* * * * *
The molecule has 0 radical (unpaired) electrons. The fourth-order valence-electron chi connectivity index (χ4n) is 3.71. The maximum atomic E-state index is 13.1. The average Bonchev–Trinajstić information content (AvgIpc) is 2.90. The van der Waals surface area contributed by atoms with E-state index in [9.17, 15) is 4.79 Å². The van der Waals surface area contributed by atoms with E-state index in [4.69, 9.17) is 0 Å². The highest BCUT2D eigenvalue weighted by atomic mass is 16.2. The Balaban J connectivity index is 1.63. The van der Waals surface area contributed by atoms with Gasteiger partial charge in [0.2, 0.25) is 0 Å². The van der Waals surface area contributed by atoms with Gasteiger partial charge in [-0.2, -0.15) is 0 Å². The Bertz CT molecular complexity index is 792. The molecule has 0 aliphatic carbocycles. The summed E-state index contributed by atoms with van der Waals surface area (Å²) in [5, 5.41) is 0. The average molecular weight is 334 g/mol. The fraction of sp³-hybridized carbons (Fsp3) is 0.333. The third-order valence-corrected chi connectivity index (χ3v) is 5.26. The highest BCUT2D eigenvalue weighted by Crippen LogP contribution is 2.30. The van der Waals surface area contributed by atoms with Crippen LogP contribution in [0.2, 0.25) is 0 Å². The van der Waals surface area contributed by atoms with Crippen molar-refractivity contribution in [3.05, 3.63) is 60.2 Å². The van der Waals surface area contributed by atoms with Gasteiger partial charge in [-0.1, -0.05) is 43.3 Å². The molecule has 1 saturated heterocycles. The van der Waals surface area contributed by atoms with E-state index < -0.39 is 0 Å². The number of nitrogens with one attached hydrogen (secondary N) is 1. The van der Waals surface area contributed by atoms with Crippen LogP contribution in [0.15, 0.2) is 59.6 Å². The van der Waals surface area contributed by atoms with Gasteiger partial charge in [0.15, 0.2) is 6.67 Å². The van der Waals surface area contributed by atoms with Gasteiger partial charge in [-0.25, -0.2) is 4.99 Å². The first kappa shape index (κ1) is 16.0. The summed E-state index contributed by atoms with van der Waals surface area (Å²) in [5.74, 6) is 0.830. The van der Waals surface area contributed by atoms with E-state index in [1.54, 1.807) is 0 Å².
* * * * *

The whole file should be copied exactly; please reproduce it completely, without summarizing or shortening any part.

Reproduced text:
The molecule has 0 radical (unpaired) electrons. The fourth-order valence-electron chi connectivity index (χ4n) is 3.71. The maximum atomic E-state index is 13.1. The average Bonchev–Trinajstić information content (AvgIpc) is 2.90. The van der Waals surface area contributed by atoms with E-state index in [9.17, 15) is 4.79 Å². The van der Waals surface area contributed by atoms with E-state index in [4.69, 9.17) is 0 Å². The highest BCUT2D eigenvalue weighted by atomic mass is 16.2. The Balaban J connectivity index is 1.63. The van der Waals surface area contributed by atoms with Gasteiger partial charge in [0.2, 0.25) is 0 Å². The van der Waals surface area contributed by atoms with Gasteiger partial charge in [-0.2, -0.15) is 0 Å². The Bertz CT molecular complexity index is 792. The molecule has 0 aliphatic carbocycles. The summed E-state index contributed by atoms with van der Waals surface area (Å²) in [5, 5.41) is 0. The average molecular weight is 334 g/mol. The fraction of sp³-hybridized carbons (Fsp3) is 0.333. The third-order valence-corrected chi connectivity index (χ3v) is 5.26. The highest BCUT2D eigenvalue weighted by Crippen LogP contribution is 2.30. The van der Waals surface area contributed by atoms with Crippen LogP contribution in [0.2, 0.25) is 0 Å². The van der Waals surface area contributed by atoms with Crippen molar-refractivity contribution in [3.05, 3.63) is 60.2 Å². The van der Waals surface area contributed by atoms with Gasteiger partial charge in [-0.1, -0.05) is 43.3 Å². The molecule has 1 saturated heterocycles. The van der Waals surface area contributed by atoms with E-state index < -0.39 is 0 Å². The number of nitrogens with one attached hydrogen (secondary N) is 1. The van der Waals surface area contributed by atoms with Crippen LogP contribution in [0.15, 0.2) is 59.6 Å². The van der Waals surface area contributed by atoms with Gasteiger partial charge in [0.15, 0.2) is 6.67 Å². The van der Waals surface area contributed by atoms with Gasteiger partial charge in [-0.25, -0.2) is 4.99 Å². The first kappa shape index (κ1) is 16.0. The summed E-state index contributed by atoms with van der Waals surface area (Å²) in [5.74, 6) is 0.830. The van der Waals surface area contributed by atoms with E-state index in [1.54, 1.807) is 0 Å².